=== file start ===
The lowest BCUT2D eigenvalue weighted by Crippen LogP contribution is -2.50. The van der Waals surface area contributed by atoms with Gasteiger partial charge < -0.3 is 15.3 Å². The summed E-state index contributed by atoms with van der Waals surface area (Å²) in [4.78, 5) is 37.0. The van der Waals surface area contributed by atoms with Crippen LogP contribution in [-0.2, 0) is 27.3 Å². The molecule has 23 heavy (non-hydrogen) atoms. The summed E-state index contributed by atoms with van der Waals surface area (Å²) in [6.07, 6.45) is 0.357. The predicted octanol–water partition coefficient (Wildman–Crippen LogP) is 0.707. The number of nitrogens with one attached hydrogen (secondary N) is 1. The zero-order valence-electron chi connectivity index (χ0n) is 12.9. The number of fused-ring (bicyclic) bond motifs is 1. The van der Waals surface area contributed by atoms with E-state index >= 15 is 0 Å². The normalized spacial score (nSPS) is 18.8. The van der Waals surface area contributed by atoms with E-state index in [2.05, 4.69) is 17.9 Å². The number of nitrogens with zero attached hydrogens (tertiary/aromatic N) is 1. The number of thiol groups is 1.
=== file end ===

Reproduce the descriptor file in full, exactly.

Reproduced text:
The lowest BCUT2D eigenvalue weighted by Crippen LogP contribution is -2.50. The van der Waals surface area contributed by atoms with Gasteiger partial charge < -0.3 is 15.3 Å². The summed E-state index contributed by atoms with van der Waals surface area (Å²) in [4.78, 5) is 37.0. The van der Waals surface area contributed by atoms with Crippen LogP contribution in [-0.2, 0) is 27.3 Å². The molecule has 23 heavy (non-hydrogen) atoms. The summed E-state index contributed by atoms with van der Waals surface area (Å²) in [6.07, 6.45) is 0.357. The predicted octanol–water partition coefficient (Wildman–Crippen LogP) is 0.707. The number of nitrogens with one attached hydrogen (secondary N) is 1. The zero-order valence-electron chi connectivity index (χ0n) is 12.9. The number of fused-ring (bicyclic) bond motifs is 1. The van der Waals surface area contributed by atoms with E-state index >= 15 is 0 Å². The normalized spacial score (nSPS) is 18.8. The van der Waals surface area contributed by atoms with E-state index in [2.05, 4.69) is 17.9 Å². The number of nitrogens with zero attached hydrogens (tertiary/aromatic N) is 1. The number of thiol groups is 1.